5 Questions To Inspire Creative Team Collaboration
Have you ever sat in a worship service planning meeting and felt like you were sitting in the middle of a war zone? The ideas people are at odds with the operations people. The creatives feel like the executors are an obstacle, and the executors feel like the creatives are unrealistic and irresponsible. The creatives think anything is possible, and thetechnical team members don’t understand why the creatives can’t see the reality of the church’s resources.
I’ve sat in these types of church staff meetings, and it’s not fun. Sometimes the tension can be cut with a knife.
It can seem like every week as we plan our weekend experience there are the teams who create the content and dream up the big ideas and then there are the teams that carry out these ideas. They can feel like opposing forces battling it out through the week to cross the finish line of Sunday afternoon.
I have sat in meetings as the creative person pitching dreams to the team only to have them shot down by someone who has ten reasons why the idea is doomed to fail, seemingly impossible, or cannot be carried out for a variety of reasons. Sometimes this happens even before the idea is affirmed as a good and valid one.
On the opposing side, I have seen technical artists feel rejected when pitching projects and upgrade improvements for the weekend experience because the pastor or creative types refuse to hear the practical needs of the organization or will not take the time to understand the technical world.
When these crucial parts of our church staff are at odds, our team isn’t living up to its potential and isn’t allowing its individual team members to carry out the fullness of the gifts God has given them.
There is a better way. A way so powerful that it creates a safe place for every church staff member to submit his or her most precious, innovative, fragile, and unformed ideas. I’ve actually seen and experienced its existence. The teamwork, community and collaboration that is formed is inspiring, even magical. The sum of the team’s efforts is greater than the parts alone.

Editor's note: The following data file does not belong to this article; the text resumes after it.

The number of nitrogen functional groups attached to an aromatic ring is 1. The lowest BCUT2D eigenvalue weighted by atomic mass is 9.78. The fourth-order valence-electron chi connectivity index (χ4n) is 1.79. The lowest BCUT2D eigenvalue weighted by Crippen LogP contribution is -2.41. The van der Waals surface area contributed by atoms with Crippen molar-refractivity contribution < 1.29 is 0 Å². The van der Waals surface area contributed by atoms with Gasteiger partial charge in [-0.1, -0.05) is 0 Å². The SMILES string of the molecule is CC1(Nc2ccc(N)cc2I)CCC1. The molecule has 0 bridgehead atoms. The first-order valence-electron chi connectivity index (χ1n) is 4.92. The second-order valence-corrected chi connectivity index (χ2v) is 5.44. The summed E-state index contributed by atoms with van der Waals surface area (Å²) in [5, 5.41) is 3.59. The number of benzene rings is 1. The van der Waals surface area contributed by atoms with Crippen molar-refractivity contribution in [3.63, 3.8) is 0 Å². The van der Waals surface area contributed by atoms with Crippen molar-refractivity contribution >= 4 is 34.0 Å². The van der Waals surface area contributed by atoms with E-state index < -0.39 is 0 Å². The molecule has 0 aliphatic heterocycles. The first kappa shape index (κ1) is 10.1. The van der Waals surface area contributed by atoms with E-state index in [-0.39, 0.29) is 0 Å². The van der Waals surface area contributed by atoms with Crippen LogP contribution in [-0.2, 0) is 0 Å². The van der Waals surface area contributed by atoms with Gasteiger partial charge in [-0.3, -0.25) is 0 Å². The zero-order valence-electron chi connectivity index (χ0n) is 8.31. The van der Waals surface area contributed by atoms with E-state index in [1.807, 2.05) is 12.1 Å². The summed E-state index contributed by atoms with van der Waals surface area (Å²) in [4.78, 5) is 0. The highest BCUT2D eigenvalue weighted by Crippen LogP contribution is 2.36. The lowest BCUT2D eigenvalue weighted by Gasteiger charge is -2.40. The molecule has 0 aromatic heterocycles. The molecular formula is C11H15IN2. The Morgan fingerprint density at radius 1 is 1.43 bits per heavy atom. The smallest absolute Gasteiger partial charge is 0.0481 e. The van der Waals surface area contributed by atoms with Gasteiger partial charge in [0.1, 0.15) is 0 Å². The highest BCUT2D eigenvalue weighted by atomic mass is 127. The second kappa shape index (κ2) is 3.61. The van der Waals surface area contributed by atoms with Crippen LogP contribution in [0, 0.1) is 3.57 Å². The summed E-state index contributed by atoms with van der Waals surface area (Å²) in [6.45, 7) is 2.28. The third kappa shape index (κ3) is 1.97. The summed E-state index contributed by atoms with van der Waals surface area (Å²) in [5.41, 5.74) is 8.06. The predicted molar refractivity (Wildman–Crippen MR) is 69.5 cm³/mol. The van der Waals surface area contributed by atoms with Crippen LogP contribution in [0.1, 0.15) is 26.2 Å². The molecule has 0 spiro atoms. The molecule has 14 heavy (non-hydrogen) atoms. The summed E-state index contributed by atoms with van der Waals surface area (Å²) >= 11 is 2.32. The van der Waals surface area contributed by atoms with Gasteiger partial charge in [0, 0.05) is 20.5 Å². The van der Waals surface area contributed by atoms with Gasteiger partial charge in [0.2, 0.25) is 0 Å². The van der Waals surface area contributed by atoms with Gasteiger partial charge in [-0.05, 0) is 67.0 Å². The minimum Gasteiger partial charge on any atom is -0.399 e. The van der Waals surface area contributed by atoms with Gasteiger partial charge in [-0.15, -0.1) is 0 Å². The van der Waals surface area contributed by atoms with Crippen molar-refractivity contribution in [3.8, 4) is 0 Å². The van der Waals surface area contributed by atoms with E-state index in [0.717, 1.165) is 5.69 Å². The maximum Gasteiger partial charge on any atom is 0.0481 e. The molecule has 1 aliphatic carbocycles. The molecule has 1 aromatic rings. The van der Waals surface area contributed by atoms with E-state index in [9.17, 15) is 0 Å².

The true definition of synergy, according to the Greek word synergia, is “working together.” And so it should be with our teams. If your team struggles with unity during the creative process, contemplate the following questions together:
1. What if the technical artists worked to intentionally offer up ideas in service planning meetings?
2. What would happen if an idea that is too big to carry out was scaled to a workable scope?
3. What would it look like for pastors, worship leaders, and creative directors to intentionally enter the technical artists’ world? Even acts as simple as helping wrap cables after the service or move gear on stage for tear down can help non-technical staff members understand the tech world on a deeper level.
4. How could our teams work together to achieve more than what is currently possible?
5. How valued would everyone feel when we enter the world of another and offer to carry his or her burden together?
The responsibility for creating compelling spaces for people to connect with God in powerful ways is not solely the job of the pastor, creative director, or technical artist. It only happens when every team member works together to co-labor toward one greater purpose. May we reflect the glorious synergy of God as we seek to draw a broken world unto Him.
What advice do you have for church staff teams that aren't experiencing the synergy that they could?
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